Switching things up can help kickstart your weight loss again. Again, we’ll lean on our dietitian’s recommendation. To switch things up, she suggests adding to or intensifying your existing fitness routine with weight training/resistance, cardio, or HIIT workouts, while adding some nutritious calories to those workout days. Those calories can take the form of vegetables, legumes, and pre-workout shakes or recovery drinks.4  

Muscle Gain Plateau 

1. You’re Not Eating Enough 

As you gain muscle, your energy needs change as well. You’ll need more nutritious calories (from lean proteins, vegetables, whole grains and healthy plant fats)5 and more protein than the average person because your body needs them to repair and build the muscles you’re working. Read our Protein article to learn how to calculate what your body needs (based on your weight and activity level) to help you bulk. 

2. Your Muscles Have Adapted 

Just like your metabolism, your muscles can adapt to your routine. This is why workout routines should be anything but “routine.” You’ll need to do things differently to break your body out of its comfort zone. Remember when you first started a certain type of workout and you really had to push yourself through your sets? If you no longer feel challenged by your workout, your body has adjusted. Try increasing your working weight or incorporating some more intense training, like drop sets, to get your muscles back into build-mode. Sticking to the same routine may help you maintain muscle, but progressive overload is crucial to building muscle.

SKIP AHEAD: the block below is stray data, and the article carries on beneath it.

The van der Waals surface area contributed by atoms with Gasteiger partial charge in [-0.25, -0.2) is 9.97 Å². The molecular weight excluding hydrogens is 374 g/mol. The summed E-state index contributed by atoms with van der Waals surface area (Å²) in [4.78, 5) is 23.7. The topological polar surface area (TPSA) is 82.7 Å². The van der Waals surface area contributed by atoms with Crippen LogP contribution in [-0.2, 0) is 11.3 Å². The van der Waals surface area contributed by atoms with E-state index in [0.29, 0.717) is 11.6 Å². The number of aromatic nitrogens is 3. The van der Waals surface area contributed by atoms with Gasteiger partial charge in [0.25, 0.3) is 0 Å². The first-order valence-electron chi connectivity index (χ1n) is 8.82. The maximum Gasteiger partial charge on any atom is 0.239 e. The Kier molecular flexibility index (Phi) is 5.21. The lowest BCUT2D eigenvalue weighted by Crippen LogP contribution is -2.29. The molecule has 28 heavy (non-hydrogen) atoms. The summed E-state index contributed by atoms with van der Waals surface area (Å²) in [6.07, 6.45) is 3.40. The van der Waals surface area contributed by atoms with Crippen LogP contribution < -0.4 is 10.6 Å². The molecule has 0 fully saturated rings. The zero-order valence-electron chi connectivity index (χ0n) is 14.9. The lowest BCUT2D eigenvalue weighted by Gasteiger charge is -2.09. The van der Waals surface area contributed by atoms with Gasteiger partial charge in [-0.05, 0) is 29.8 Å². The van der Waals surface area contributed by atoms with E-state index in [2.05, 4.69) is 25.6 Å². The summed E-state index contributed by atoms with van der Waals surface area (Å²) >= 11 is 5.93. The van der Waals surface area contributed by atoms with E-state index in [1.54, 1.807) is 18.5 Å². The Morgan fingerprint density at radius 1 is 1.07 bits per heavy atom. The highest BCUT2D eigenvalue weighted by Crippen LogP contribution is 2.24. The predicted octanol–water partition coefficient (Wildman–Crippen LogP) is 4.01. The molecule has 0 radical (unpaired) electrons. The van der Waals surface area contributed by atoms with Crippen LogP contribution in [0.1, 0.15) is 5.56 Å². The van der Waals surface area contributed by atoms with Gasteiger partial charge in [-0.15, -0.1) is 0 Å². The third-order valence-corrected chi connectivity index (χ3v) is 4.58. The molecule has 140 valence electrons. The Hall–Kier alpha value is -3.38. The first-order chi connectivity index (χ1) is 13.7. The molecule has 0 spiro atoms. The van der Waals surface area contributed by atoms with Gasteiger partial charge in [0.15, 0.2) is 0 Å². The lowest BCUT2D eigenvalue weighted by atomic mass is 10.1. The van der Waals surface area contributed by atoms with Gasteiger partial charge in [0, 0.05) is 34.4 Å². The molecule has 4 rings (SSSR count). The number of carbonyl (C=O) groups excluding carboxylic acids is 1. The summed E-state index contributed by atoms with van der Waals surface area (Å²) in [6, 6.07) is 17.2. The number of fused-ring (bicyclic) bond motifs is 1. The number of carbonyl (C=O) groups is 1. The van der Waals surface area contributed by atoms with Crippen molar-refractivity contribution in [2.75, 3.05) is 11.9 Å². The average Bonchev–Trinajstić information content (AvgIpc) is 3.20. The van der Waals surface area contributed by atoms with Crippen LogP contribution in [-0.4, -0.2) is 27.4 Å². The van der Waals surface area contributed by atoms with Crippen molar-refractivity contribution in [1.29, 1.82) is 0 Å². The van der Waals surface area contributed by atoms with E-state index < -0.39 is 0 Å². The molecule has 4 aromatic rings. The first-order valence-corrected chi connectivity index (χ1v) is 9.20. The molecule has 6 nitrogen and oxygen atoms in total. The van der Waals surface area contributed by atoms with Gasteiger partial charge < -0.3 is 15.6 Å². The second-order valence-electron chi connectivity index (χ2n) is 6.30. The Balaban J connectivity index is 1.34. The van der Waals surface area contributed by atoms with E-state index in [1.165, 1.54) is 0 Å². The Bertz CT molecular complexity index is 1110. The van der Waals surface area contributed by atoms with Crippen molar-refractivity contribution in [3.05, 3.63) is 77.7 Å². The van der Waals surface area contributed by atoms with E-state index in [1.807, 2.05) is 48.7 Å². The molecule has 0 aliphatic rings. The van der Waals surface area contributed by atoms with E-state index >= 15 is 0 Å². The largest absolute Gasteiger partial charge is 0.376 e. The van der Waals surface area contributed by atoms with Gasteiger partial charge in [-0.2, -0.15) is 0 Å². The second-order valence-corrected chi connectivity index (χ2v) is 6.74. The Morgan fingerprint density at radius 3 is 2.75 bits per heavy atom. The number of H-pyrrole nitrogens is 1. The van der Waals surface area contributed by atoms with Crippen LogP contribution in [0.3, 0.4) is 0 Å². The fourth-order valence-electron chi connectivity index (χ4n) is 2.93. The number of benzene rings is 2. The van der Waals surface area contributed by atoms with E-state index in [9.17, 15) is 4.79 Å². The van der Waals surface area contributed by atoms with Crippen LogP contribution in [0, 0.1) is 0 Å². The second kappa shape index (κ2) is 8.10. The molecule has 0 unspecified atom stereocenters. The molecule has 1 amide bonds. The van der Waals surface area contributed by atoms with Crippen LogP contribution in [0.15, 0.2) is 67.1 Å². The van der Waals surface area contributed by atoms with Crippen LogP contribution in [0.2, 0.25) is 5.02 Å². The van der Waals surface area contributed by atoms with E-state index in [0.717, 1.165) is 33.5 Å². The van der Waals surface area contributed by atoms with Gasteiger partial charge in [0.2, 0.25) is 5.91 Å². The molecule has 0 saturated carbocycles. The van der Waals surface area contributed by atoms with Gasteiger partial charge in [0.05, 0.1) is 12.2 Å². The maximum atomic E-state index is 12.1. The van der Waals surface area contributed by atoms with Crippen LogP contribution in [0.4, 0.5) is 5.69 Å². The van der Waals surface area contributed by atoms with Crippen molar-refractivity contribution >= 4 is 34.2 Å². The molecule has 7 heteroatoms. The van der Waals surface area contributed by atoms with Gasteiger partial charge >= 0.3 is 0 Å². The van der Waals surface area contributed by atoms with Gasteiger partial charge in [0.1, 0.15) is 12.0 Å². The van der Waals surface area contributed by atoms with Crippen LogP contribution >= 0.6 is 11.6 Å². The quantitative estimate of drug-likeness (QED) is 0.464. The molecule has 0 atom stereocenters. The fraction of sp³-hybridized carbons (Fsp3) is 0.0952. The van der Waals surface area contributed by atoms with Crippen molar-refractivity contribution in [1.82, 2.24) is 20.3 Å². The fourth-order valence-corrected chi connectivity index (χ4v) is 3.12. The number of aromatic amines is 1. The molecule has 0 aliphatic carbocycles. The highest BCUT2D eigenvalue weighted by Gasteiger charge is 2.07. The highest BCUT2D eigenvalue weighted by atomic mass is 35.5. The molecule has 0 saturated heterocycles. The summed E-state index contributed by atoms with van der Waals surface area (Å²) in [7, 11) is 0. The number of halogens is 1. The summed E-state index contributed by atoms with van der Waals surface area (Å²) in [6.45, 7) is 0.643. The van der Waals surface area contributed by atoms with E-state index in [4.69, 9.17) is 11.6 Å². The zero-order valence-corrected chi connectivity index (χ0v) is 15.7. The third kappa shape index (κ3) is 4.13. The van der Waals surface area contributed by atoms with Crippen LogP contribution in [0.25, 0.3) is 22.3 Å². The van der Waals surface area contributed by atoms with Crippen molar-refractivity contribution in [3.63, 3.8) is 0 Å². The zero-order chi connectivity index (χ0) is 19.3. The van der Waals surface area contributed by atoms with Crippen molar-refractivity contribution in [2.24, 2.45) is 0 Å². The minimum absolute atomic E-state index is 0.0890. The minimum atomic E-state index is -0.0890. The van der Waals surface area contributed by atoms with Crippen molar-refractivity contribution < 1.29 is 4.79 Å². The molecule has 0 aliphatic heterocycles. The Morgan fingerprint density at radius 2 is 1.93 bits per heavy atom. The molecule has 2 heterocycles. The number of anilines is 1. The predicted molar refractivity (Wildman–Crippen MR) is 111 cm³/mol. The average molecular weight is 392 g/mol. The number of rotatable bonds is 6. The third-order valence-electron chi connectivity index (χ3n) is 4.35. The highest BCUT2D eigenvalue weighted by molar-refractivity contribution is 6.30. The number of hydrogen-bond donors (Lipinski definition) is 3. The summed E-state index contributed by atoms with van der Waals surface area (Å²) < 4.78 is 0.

3. You’re Not Drinking Enough Water 

When your body doesn’t have enough water, your muscles must compete with other organs that are also demanding it. As you lose water through sweat, your blood volume is reduced. This slows oxygen delivery to and carbon dioxide removal from your muscle tissue.6 Essentially, you won’t be able to work as hard during training if you’re not giving your body enough water to cope with the physical exertion. It’s important to hydrate before, during, and after exercise.5 

4. You’re Inconsistent 

As we mentioned earlier, progressive overload and variety in your workout is very important to building muscle. Now you have to make sure you’re consistent about how you train. Your body needs to know that this type of exertion isn’t a once-in-a-while thing; that your muscles need to do this job often! Consistency, paired with progressive overload, prompts your body to build muscle because the physical tasks your body is being asked to do are not going away and they’re getting more difficult.